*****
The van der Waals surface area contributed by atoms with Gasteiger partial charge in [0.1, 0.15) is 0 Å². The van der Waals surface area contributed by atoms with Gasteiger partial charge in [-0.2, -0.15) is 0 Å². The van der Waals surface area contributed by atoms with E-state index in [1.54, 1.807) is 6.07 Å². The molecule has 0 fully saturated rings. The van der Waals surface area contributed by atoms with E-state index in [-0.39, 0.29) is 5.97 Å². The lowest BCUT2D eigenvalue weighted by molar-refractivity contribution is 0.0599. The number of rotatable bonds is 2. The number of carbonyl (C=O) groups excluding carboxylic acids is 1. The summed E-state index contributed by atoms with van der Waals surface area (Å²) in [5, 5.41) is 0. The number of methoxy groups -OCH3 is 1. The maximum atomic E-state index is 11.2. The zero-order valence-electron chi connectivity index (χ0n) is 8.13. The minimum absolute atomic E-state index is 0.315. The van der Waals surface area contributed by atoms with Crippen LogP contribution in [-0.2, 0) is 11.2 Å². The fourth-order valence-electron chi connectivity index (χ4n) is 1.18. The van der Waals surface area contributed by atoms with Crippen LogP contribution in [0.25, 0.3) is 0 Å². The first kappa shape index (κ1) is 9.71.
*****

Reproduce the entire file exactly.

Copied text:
The van der Waals surface area contributed by atoms with Gasteiger partial charge in [0.1, 0.15) is 0 Å². The van der Waals surface area contributed by atoms with Gasteiger partial charge in [-0.2, -0.15) is 0 Å². The van der Waals surface area contributed by atoms with E-state index in [1.54, 1.807) is 6.07 Å². The molecule has 0 fully saturated rings. The van der Waals surface area contributed by atoms with E-state index in [-0.39, 0.29) is 5.97 Å². The lowest BCUT2D eigenvalue weighted by molar-refractivity contribution is 0.0599. The number of rotatable bonds is 2. The number of carbonyl (C=O) groups excluding carboxylic acids is 1. The summed E-state index contributed by atoms with van der Waals surface area (Å²) in [5, 5.41) is 0. The number of methoxy groups -OCH3 is 1. The maximum atomic E-state index is 11.2. The zero-order valence-electron chi connectivity index (χ0n) is 8.13. The minimum absolute atomic E-state index is 0.315. The van der Waals surface area contributed by atoms with Crippen LogP contribution in [-0.2, 0) is 11.2 Å². The fourth-order valence-electron chi connectivity index (χ4n) is 1.18. The van der Waals surface area contributed by atoms with Crippen LogP contribution in [0.25, 0.3) is 0 Å². The first kappa shape index (κ1) is 9.71.